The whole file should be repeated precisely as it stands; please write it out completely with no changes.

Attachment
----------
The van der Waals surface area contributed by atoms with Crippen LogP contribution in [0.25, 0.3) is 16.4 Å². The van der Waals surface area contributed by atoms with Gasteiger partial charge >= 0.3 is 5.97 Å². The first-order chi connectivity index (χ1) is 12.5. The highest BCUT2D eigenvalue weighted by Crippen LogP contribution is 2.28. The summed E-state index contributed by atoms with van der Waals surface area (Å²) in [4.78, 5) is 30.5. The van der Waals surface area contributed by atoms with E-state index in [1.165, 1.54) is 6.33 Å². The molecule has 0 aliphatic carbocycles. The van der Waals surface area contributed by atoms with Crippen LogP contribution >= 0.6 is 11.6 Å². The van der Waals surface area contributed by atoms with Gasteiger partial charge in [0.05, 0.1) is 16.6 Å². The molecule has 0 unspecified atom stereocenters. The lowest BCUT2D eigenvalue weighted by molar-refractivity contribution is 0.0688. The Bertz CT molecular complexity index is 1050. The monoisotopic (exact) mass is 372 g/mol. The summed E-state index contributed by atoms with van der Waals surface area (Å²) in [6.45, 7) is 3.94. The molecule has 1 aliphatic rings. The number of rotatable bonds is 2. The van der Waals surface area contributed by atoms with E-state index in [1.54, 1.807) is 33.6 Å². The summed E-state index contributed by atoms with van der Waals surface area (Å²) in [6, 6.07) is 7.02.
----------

The van der Waals surface area contributed by atoms with Crippen LogP contribution in [0.25, 0.3) is 16.4 Å². The van der Waals surface area contributed by atoms with Gasteiger partial charge >= 0.3 is 5.97 Å². The first-order chi connectivity index (χ1) is 12.5. The highest BCUT2D eigenvalue weighted by Crippen LogP contribution is 2.28. The summed E-state index contributed by atoms with van der Waals surface area (Å²) in [4.78, 5) is 30.5. The van der Waals surface area contributed by atoms with E-state index in [1.165, 1.54) is 6.33 Å². The molecule has 0 aliphatic carbocycles. The van der Waals surface area contributed by atoms with Crippen LogP contribution >= 0.6 is 11.6 Å². The van der Waals surface area contributed by atoms with Gasteiger partial charge in [0.05, 0.1) is 16.6 Å². The molecule has 0 unspecified atom stereocenters. The lowest BCUT2D eigenvalue weighted by molar-refractivity contribution is 0.0688. The Bertz CT molecular complexity index is 1050. The monoisotopic (exact) mass is 372 g/mol. The summed E-state index contributed by atoms with van der Waals surface area (Å²) in [6.45, 7) is 3.94. The molecule has 1 aliphatic rings. The number of rotatable bonds is 2. The van der Waals surface area contributed by atoms with E-state index in [1.54, 1.807) is 33.6 Å². The summed E-state index contributed by atoms with van der Waals surface area (Å²) in [6, 6.07) is 7.02.